- I believe that God has made me and all creatures; that He has given me body and soul, eyes, ears, and all my members, my reason and all my senses, and still takes care of them. He also gives me clothing and shoes, food and drink, house and home, wife and children, land, animals, and all I have. He richly and daily provides me with all that I need to support this body and life.
He defends me against all danger and guards and protects me from all evil.
All this He does only out of fatherly, divine goodness and mercy, without any merit or worthiness in me.
For all this it is my duty to thank and praise, serve and obey Him.
This is most certainly true. (The First Article, Small Catechism, 1529)
- Having money, property, land, and retinue outwardly is not wrong in itself. It is God’s gift and ordinance.
The temporal goods you have, God has given to you for this life. He does permit you to use them and with them to fill the bag of worms that you wear around your neck.
Whoever wants to be a Christian must undertake good works as a means of serving God through his office or station, his money or goods, or whatever other possessions or abilities he may have, doing what he can to His glory although he may never merit any things for it on earth at all.
As far as my secular person is concerned, I may and I should accumulate money and treasures—yet not too much, so that I do not become a greedy belly that seeks only its own benefit and can never be satisfied.
It is no sin to have money and property, wife and children, house and home. But you must not let it be your master. You must make it serve you, and you must be its master.
That is what we call the Gospel with its fruits—doing good works, fulfilling your station or office diligently and faithfully, and undergoing all sorts of suffering for the Gospel. (from Sermon on the Mount, 1530-32)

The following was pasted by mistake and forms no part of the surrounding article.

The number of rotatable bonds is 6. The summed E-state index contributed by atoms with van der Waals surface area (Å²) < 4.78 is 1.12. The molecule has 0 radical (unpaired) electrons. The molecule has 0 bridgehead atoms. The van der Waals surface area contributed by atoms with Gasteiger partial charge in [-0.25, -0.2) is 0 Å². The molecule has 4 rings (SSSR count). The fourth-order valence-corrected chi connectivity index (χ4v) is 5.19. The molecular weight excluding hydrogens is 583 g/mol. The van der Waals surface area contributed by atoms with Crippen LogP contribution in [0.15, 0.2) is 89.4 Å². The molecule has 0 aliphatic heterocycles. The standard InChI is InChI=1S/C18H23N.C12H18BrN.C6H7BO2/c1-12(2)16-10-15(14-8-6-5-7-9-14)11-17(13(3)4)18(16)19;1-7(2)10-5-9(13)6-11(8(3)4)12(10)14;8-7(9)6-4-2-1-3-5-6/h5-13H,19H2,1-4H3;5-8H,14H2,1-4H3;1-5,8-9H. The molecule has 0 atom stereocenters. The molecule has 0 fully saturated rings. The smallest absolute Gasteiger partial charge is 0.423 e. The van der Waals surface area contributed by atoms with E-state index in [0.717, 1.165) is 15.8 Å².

Go ahead and peruse your copy of Luther’s Works; check out more of his commentary on the role of biblical stewardship in the life of the Christian. For Luther, the gospel was primary, vocation was holy, and stewardship was an integral part of the Christian’s life on this earth. Yes, we are free in Christ! We are not measured or saved by our good works. However, as thankful recipients of this amazing grace and as part of our vocational calling in this world, we are to practice good stewardship of our time, talent, and possessions. We must carefully tend the gift of this earth and see to the needs of our neighbor.
Perhaps Reformation Sunday is the perfect time to begin looking at “re-forming” our stewardship practices both personally and corporately. We may not try to buy peace of mind for eternity, but our culture still encourages us to try and spend our way into satisfaction and contentment—to no avail. What better Sunday than this one to examine stewardship in light of our heritage?
Blessings on your proclamation!
Photo of the Luther Statue in front of Dresden´s “Frauenkirche” by ff137 is used under a Creative Commons License. Thanks!